PwC Projects 'Flurry of Deals' Across Life Science Industry
A new report by PwC projects that the second half of this year will see a “flurry of deals activity across all areas of the sector.”
The report, titled “Pharmaceutical & Life Sciences: Deals 2022 Midyear Outlook,” indicates that the U.S. Federal Trade Commission (FTC) has increased scrutiny of larger deals, which would suggest there will be more bolt-on acquisitions in the range of $5 to $15 billion. Even by the standards of the first half of this year, all but Pfizer's purchase of Biohaven Pharmaceutical for $11.6 billion are smaller than that.
The first half has been fairly quiet, but now, the report indicates, the large pharmaceutical companies have a lot of cash, especially if they have COVID-19 treatments in their portfolios. Also, a lot of companies are facing patent cliffs in 2025, so they may be willing to acquire some products to fill in the expected gaps created by generic and biosimilar competition.
Mergers and acquisitions (M&A) have been down 58% compared to the first half of 2021, with a valuation of $61.7 billion. In terms of deal volume, there have been 137 deals, down 33% from the same period last year. The biggest deals so far have been the Pfizer-Biohaven acquisition, Bristol Myers Squibb’s takeover of Turning Point Therapeutics for $4.1 billion, GlaxoSmithKline’s buyout of Affinivax for $3.3 billion and Biocon Biologics’ acquisition of Viatris’ biosimilars portfolio and related commercial and operational capabilities for $3.3 billion.
The report includes several sectors, including pharma, biotech, medical device and “other/services.” In pharma, deal activity is down about 30% on a semi-annualized basis, with deal values dropping about 50%. This only reinforces the industry’s interest in smaller deals built around a single asset or a bolt-on deal. They believe this is related to increased FTC scrutiny.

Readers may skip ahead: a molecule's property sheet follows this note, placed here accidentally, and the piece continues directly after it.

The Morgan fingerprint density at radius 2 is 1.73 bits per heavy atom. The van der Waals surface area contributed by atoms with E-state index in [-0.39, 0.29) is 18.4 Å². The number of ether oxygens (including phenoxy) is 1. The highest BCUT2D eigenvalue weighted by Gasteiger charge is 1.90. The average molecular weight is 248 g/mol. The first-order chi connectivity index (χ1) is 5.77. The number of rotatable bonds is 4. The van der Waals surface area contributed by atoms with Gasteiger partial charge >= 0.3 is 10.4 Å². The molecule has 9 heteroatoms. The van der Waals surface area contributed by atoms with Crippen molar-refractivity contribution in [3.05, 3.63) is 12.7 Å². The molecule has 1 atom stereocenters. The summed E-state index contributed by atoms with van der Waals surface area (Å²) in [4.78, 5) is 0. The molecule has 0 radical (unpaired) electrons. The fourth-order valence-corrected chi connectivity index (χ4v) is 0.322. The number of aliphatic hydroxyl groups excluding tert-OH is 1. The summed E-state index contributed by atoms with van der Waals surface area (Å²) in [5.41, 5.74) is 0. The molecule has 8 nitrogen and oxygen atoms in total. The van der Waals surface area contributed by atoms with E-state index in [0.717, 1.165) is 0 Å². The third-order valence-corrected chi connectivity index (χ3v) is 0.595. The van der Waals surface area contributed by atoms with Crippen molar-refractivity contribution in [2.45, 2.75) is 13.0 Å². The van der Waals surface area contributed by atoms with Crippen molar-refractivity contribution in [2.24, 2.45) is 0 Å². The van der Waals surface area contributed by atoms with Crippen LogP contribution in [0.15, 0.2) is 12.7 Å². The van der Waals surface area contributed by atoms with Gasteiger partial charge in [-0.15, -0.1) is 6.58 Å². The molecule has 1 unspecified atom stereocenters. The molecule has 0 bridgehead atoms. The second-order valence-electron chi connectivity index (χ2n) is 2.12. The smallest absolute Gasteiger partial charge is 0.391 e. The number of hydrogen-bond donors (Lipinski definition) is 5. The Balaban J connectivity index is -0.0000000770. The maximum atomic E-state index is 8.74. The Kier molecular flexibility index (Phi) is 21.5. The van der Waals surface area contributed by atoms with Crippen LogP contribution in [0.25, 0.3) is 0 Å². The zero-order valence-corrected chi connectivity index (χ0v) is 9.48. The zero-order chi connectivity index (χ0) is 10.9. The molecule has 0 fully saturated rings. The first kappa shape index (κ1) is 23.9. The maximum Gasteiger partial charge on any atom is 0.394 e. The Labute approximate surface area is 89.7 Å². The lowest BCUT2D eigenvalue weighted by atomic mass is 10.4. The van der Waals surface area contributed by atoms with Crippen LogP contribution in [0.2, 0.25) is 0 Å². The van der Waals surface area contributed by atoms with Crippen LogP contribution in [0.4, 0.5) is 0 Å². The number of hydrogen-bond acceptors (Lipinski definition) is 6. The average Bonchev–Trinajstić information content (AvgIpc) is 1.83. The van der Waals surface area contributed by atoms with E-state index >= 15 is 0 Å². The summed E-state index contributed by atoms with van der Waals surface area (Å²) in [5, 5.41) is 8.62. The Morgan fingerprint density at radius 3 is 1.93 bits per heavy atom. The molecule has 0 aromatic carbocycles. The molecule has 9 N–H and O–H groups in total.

At the same time, the industry “continues to experience labor shortages, supply chain snags and higher input costs - particularly around packaging - due to inflationary pressures. To stay nimble in a rapidly changing environment, pharma companies are re-examining capital allocation strategies, as well as considering alternative options for their supply chains.”
Their analysis of the biotech subsector, without a clear definition of the differences between pharma and biotech, focuses on the XBI biotechnology index, which peaked in January 2021, outpacing the S&P 500. However, it’s been declining ever since with more than 60 biotech companies announcing layoffs so far this year, with some shuttering their doors completely. The initial public offerings (IPOs) have also been dramatically slower this year. In 2021 104 biotech IPOs brought in almost $15 billion, but 2022 has only reported 14 IPOs so far that have raised less than $2 billion collectively.
The pharma patent cliffs will exert pressure, with PwC predicting almost $180 billion in revenue from the largest companies will be at risk between 2023 and 2028. At the top of that list is likely AbbVie’s Humira, which brought in $20.694 billion last year all on its own, but begins losing patent exclusivity in 2023.
The report suggests that “pharma is in a good position to combat this issue as most companies have plenty of cash on hand and can take more risks by purchasing early-stage assets. With capital becoming harder to come by for most biotechs, pharma is in a good position to acquire many of these companies at a discount from their highs of just a couple of years ago.”
That may be so, but it can take a long time for a new drug to replace the income from a blockbuster, although prices for cutting-edge gene and cell therapies are so high that might be a focus of investment.
Other factors the entire industry is facing are drug pricing, antitrust scrutiny, inflation, and the Russian invasion of Ukraine. The majority of companies are trying to overcome the disruptions from two-plus years of the COVID-19 pandemic — although to be fair, some companies such as Pfizer, BioNTech and Moderna have greatly benefited from the pandemic — but are now struggling with inflation and supply chain issues. It’s possible the mid-term elections in November will generate some stability over drug pricing and other regulatory issues, although that seems optimistic. Inflation, energy supplies and supply chain issues will likely persist and possibly increase as the Russia-Ukraine conflict continues.
The report states, “Expect pharma and life science executives to revisit operational strategies as they navigate these uncertainties.”